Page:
The Museum of Arts and Design opens 'Counter-Couture' exhibit celebrating 1960s fashion
The Museum of Arts and Design in New York City on Thursday opened the Counter-Couture: Handmade Fashion in American Counter Culture exhibit as part of The Art and Craft of Getting Dressed series.
Counter-Couture highlights handmade fashions from the 1960s and 1970s that is often referred to as the Hippie movement. The handmade garments, jewelry and accessories on display speak of a time where counterculture overtook conformism led by youths that rejected the Vietnam War and stood up for civil rights and racial and gender equality. The colorful ensembles on display in the exhibit feature intricate details, including tie-dye and cut-and-sew, embroidering, quilting, and patchwork, as well as hand drawn imagery such as stars, hearts and flowers.
Organized by Bellevue Arts Museum, Bellevue, Washington, and curated by Guest Curator Michael Cepress, Counter-Couture opens at a very fitting time where fashion designers are using their collections and platforms to call for equality. Activism was a resounding theme at New York Fashion Week in February with many designers announcing their stances in favor of Planned Parenthood or using their collections to denounce oppression and bigotry.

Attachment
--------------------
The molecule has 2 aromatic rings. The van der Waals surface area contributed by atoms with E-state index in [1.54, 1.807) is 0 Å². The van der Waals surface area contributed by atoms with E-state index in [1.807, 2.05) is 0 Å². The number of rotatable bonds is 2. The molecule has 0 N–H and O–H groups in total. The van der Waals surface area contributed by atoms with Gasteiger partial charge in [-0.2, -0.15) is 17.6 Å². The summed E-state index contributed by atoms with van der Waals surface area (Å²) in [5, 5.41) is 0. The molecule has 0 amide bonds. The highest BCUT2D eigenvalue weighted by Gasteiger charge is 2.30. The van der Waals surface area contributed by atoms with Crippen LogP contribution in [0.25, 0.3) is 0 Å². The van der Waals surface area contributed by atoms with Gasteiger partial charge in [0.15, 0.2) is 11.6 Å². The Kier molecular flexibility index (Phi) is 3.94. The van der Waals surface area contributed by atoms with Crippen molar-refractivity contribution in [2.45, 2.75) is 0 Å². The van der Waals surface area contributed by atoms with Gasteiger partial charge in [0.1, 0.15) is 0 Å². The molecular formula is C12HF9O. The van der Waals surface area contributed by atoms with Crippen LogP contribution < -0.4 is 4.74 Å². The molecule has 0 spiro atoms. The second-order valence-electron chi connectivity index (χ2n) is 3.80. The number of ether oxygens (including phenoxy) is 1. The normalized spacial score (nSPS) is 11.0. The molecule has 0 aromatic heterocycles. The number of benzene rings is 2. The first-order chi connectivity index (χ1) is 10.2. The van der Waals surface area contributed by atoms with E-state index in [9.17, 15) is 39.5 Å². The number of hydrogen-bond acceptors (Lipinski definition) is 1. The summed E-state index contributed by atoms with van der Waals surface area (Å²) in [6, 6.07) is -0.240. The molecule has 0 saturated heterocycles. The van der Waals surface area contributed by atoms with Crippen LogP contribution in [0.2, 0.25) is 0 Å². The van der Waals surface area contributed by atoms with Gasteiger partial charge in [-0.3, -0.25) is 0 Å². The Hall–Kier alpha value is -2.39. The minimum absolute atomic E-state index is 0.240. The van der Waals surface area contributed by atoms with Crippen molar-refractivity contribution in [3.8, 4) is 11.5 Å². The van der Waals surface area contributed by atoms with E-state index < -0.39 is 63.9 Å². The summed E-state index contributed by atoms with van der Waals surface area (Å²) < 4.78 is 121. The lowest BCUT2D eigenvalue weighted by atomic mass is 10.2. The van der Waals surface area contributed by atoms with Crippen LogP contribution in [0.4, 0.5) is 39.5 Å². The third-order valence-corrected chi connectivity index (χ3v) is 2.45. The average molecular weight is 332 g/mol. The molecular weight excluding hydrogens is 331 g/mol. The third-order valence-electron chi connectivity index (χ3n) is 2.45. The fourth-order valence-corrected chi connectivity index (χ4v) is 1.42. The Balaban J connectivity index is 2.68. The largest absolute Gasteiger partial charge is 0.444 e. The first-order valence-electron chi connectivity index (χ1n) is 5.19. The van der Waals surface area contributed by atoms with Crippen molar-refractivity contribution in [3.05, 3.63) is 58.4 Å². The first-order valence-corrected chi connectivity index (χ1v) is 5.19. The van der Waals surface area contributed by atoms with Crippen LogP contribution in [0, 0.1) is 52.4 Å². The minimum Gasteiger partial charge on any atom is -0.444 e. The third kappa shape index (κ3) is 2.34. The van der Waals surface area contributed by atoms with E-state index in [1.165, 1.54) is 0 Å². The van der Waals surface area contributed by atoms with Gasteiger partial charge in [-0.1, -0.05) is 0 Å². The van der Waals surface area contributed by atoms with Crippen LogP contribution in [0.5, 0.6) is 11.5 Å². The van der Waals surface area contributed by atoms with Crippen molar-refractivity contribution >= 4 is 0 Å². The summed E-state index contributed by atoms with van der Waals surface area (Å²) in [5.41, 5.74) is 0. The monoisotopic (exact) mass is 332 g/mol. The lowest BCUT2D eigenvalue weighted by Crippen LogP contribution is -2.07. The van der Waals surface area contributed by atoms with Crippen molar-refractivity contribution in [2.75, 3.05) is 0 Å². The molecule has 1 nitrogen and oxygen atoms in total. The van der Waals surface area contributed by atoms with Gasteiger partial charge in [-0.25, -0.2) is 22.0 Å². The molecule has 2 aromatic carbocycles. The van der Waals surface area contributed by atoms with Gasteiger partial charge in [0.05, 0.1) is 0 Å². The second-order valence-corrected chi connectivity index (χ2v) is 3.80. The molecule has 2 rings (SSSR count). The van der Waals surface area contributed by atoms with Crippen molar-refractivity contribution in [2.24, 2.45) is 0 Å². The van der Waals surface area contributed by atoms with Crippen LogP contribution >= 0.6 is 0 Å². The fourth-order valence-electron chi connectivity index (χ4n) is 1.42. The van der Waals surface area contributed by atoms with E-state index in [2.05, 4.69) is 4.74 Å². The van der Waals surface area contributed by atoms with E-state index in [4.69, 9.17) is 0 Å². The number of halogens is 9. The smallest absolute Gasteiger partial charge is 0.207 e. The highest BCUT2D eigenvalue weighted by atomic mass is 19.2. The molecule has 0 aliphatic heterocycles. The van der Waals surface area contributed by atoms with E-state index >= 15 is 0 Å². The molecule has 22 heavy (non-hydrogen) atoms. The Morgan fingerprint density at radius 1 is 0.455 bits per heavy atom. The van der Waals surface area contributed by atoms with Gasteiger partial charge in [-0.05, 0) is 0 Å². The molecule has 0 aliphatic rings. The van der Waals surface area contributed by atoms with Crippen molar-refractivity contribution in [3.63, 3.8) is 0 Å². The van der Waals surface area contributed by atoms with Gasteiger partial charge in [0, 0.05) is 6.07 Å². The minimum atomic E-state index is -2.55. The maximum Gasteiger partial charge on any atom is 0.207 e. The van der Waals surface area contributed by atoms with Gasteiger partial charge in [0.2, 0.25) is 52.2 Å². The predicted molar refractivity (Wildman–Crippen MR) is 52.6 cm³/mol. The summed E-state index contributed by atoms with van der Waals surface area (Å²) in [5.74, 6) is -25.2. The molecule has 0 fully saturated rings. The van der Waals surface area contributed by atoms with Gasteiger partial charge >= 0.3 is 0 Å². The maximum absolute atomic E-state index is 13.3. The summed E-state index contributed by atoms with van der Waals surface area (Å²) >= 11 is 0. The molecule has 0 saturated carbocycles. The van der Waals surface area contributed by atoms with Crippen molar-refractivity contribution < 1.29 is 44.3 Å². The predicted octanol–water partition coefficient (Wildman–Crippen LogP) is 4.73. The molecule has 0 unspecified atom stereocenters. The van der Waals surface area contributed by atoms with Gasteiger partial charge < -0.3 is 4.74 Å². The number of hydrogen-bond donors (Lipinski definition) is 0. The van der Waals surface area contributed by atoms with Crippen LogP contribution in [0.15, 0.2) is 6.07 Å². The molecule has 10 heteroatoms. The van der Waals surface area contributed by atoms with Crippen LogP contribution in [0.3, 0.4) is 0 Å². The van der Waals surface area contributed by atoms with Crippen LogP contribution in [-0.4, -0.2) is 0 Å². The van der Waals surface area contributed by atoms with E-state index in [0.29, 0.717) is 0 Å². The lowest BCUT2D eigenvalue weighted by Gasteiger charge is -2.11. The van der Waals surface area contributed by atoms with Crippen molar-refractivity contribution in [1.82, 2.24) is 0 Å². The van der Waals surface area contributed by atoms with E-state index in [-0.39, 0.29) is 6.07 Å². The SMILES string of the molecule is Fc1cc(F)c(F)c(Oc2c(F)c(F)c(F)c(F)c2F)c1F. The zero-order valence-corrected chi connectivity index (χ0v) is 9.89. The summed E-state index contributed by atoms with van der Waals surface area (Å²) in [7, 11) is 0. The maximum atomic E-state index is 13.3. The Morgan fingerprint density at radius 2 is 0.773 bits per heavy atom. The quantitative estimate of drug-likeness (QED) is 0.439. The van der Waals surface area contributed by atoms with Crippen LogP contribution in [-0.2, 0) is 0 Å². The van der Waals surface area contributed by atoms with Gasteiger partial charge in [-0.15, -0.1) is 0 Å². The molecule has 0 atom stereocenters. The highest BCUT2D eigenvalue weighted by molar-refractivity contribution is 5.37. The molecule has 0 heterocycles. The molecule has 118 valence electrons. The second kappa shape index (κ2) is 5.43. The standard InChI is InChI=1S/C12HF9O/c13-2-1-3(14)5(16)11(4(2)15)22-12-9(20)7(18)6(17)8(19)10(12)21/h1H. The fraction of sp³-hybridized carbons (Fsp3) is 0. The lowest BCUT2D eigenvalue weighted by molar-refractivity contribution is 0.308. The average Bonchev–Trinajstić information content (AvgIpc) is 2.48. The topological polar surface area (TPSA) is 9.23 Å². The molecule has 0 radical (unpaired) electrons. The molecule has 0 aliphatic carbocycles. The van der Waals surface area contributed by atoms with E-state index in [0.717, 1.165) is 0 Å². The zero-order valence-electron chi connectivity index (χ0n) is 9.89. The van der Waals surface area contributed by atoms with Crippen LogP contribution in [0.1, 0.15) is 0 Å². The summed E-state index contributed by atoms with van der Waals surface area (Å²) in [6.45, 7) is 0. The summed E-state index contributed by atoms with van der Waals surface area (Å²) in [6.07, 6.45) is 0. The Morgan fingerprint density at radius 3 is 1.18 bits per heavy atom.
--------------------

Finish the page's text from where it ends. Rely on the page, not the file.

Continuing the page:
Many will think of 1960s and 1970s musicians such as Jimi Hendrix at the Counter-Couture exhibit, and they certainly will think of Alessandro Michele’s work for Gucci. Michele has described his father as a “hippie” in past interviews, and he called his aesthetic a “hippie renaissance” in a Harper’s Bazaar interview.
The Art and Craft of Getting Dressed series is three exhibitions that embrace craftsmanship, cultural commentary, and critical thinking in fashion practices. Counter-Couture: Handmade Fashion in American Counter Culture is one of the three exhibits from the series that will be open through the spring and it will run until August 20.
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